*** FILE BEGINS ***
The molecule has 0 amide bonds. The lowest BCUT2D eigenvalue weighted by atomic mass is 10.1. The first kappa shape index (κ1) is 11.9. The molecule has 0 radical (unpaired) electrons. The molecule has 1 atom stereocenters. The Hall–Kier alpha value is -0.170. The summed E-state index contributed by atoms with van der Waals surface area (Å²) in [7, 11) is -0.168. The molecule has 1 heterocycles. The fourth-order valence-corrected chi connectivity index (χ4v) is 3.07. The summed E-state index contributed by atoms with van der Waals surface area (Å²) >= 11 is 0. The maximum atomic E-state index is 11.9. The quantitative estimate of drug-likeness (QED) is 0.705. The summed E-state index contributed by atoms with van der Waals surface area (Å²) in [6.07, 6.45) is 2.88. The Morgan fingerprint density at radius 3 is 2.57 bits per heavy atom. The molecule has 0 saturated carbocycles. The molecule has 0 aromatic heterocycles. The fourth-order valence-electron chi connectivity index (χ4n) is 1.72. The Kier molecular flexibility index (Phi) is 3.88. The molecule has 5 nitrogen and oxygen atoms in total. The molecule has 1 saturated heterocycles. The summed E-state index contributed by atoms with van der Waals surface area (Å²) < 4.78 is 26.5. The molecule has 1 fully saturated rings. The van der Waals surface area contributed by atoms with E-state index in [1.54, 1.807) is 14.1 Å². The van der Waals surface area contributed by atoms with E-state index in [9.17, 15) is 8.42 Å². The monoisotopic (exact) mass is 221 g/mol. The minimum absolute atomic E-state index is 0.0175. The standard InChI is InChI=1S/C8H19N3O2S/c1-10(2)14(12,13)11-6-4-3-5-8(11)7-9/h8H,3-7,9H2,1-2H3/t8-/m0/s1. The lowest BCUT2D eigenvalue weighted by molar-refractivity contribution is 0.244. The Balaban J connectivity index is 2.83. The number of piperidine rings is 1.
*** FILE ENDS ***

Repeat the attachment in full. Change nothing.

The molecule has 0 amide bonds. The lowest BCUT2D eigenvalue weighted by atomic mass is 10.1. The first kappa shape index (κ1) is 11.9. The molecule has 0 radical (unpaired) electrons. The molecule has 1 atom stereocenters. The Hall–Kier alpha value is -0.170. The summed E-state index contributed by atoms with van der Waals surface area (Å²) in [7, 11) is -0.168. The molecule has 1 heterocycles. The fourth-order valence-corrected chi connectivity index (χ4v) is 3.07. The summed E-state index contributed by atoms with van der Waals surface area (Å²) >= 11 is 0. The maximum atomic E-state index is 11.9. The quantitative estimate of drug-likeness (QED) is 0.705. The summed E-state index contributed by atoms with van der Waals surface area (Å²) in [6.07, 6.45) is 2.88. The Morgan fingerprint density at radius 3 is 2.57 bits per heavy atom. The molecule has 0 saturated carbocycles. The molecule has 0 aromatic heterocycles. The fourth-order valence-electron chi connectivity index (χ4n) is 1.72. The Kier molecular flexibility index (Phi) is 3.88. The molecule has 5 nitrogen and oxygen atoms in total. The molecule has 1 saturated heterocycles. The summed E-state index contributed by atoms with van der Waals surface area (Å²) < 4.78 is 26.5. The molecule has 1 fully saturated rings. The van der Waals surface area contributed by atoms with E-state index in [1.54, 1.807) is 14.1 Å². The van der Waals surface area contributed by atoms with E-state index in [9.17, 15) is 8.42 Å². The monoisotopic (exact) mass is 221 g/mol. The minimum absolute atomic E-state index is 0.0175. The standard InChI is InChI=1S/C8H19N3O2S/c1-10(2)14(12,13)11-6-4-3-5-8(11)7-9/h8H,3-7,9H2,1-2H3/t8-/m0/s1. The lowest BCUT2D eigenvalue weighted by molar-refractivity contribution is 0.244. The Balaban J connectivity index is 2.83. The number of piperidine rings is 1.